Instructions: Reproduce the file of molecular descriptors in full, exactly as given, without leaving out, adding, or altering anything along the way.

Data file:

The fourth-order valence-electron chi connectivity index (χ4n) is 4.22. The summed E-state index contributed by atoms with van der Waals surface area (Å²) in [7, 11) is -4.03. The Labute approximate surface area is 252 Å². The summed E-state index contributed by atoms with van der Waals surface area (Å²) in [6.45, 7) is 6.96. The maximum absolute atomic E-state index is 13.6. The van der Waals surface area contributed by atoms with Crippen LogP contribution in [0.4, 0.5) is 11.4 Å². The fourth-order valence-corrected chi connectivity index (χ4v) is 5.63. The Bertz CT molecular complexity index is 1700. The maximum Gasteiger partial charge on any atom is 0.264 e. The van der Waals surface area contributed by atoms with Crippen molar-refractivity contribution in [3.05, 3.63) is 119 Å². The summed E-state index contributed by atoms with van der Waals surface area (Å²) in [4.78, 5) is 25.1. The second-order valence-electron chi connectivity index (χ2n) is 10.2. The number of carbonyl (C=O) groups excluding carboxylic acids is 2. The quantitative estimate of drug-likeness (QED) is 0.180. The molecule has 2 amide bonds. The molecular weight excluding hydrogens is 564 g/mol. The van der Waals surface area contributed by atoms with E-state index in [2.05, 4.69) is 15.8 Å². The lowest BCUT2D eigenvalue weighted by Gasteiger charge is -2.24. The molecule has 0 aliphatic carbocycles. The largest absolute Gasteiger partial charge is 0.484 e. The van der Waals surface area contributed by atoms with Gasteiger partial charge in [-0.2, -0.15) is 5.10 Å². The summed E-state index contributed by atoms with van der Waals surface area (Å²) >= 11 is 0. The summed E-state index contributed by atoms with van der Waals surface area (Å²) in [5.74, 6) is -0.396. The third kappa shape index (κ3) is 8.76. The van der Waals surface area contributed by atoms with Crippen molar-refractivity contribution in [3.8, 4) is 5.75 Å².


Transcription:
The fourth-order valence-electron chi connectivity index (χ4n) is 4.22. The summed E-state index contributed by atoms with van der Waals surface area (Å²) in [7, 11) is -4.03. The Labute approximate surface area is 252 Å². The summed E-state index contributed by atoms with van der Waals surface area (Å²) in [6.45, 7) is 6.96. The maximum absolute atomic E-state index is 13.6. The van der Waals surface area contributed by atoms with Crippen LogP contribution in [0.4, 0.5) is 11.4 Å². The fourth-order valence-corrected chi connectivity index (χ4v) is 5.63. The Bertz CT molecular complexity index is 1700. The maximum Gasteiger partial charge on any atom is 0.264 e. The van der Waals surface area contributed by atoms with Crippen molar-refractivity contribution in [3.05, 3.63) is 119 Å². The summed E-state index contributed by atoms with van der Waals surface area (Å²) in [4.78, 5) is 25.1. The second-order valence-electron chi connectivity index (χ2n) is 10.2. The number of carbonyl (C=O) groups excluding carboxylic acids is 2. The quantitative estimate of drug-likeness (QED) is 0.180. The molecule has 2 amide bonds. The molecular weight excluding hydrogens is 564 g/mol. The van der Waals surface area contributed by atoms with E-state index in [2.05, 4.69) is 15.8 Å². The lowest BCUT2D eigenvalue weighted by Gasteiger charge is -2.24. The molecule has 0 aliphatic carbocycles. The largest absolute Gasteiger partial charge is 0.484 e. The van der Waals surface area contributed by atoms with Gasteiger partial charge in [-0.2, -0.15) is 5.10 Å². The summed E-state index contributed by atoms with van der Waals surface area (Å²) >= 11 is 0. The summed E-state index contributed by atoms with van der Waals surface area (Å²) in [5.74, 6) is -0.396. The third kappa shape index (κ3) is 8.76. The van der Waals surface area contributed by atoms with Crippen molar-refractivity contribution in [3.8, 4) is 5.75 Å².